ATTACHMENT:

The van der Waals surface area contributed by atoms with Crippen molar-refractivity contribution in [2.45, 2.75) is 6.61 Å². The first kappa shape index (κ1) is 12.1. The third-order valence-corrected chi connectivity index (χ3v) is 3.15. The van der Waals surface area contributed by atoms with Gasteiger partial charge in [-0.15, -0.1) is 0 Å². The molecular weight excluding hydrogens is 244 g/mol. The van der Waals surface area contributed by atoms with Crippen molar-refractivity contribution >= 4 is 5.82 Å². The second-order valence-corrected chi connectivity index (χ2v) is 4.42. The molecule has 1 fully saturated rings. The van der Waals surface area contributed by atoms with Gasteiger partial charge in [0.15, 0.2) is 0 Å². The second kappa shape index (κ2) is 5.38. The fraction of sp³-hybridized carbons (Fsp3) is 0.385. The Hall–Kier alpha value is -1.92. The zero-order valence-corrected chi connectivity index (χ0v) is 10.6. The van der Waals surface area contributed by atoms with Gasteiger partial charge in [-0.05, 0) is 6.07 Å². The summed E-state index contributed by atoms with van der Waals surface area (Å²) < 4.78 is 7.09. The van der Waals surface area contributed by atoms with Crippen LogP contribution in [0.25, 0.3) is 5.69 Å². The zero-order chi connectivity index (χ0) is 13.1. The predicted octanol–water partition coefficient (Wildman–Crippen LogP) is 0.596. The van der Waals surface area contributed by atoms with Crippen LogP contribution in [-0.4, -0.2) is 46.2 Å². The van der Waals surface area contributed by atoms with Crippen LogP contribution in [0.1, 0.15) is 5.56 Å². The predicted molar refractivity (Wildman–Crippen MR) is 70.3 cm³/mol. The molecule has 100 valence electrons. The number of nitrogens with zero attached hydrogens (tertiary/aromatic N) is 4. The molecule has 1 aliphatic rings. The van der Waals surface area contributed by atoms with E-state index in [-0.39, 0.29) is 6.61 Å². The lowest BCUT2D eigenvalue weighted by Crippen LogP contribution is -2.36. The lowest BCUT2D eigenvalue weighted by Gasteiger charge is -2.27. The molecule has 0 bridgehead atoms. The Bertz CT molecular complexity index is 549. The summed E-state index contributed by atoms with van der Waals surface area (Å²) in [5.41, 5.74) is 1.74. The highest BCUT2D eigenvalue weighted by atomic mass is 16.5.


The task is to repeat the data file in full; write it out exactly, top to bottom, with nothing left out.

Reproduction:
The van der Waals surface area contributed by atoms with Crippen molar-refractivity contribution in [2.45, 2.75) is 6.61 Å². The first kappa shape index (κ1) is 12.1. The third-order valence-corrected chi connectivity index (χ3v) is 3.15. The van der Waals surface area contributed by atoms with Gasteiger partial charge in [-0.15, -0.1) is 0 Å². The molecular weight excluding hydrogens is 244 g/mol. The van der Waals surface area contributed by atoms with Crippen molar-refractivity contribution >= 4 is 5.82 Å². The second-order valence-corrected chi connectivity index (χ2v) is 4.42. The molecule has 1 fully saturated rings. The van der Waals surface area contributed by atoms with Gasteiger partial charge in [0.15, 0.2) is 0 Å². The second kappa shape index (κ2) is 5.38. The fraction of sp³-hybridized carbons (Fsp3) is 0.385. The Hall–Kier alpha value is -1.92. The zero-order valence-corrected chi connectivity index (χ0v) is 10.6. The van der Waals surface area contributed by atoms with Gasteiger partial charge in [-0.05, 0) is 6.07 Å². The summed E-state index contributed by atoms with van der Waals surface area (Å²) < 4.78 is 7.09. The van der Waals surface area contributed by atoms with Crippen LogP contribution in [0.25, 0.3) is 5.69 Å². The zero-order chi connectivity index (χ0) is 13.1. The predicted octanol–water partition coefficient (Wildman–Crippen LogP) is 0.596. The van der Waals surface area contributed by atoms with Crippen LogP contribution in [-0.4, -0.2) is 46.2 Å². The van der Waals surface area contributed by atoms with Crippen LogP contribution in [0.1, 0.15) is 5.56 Å². The predicted molar refractivity (Wildman–Crippen MR) is 70.3 cm³/mol. The molecule has 100 valence electrons. The number of nitrogens with zero attached hydrogens (tertiary/aromatic N) is 4. The molecule has 1 aliphatic rings. The van der Waals surface area contributed by atoms with E-state index in [-0.39, 0.29) is 6.61 Å². The lowest BCUT2D eigenvalue weighted by Crippen LogP contribution is -2.36. The lowest BCUT2D eigenvalue weighted by Gasteiger charge is -2.27. The molecule has 0 bridgehead atoms. The Bertz CT molecular complexity index is 549. The summed E-state index contributed by atoms with van der Waals surface area (Å²) in [5.41, 5.74) is 1.74. The highest BCUT2D eigenvalue weighted by atomic mass is 16.5.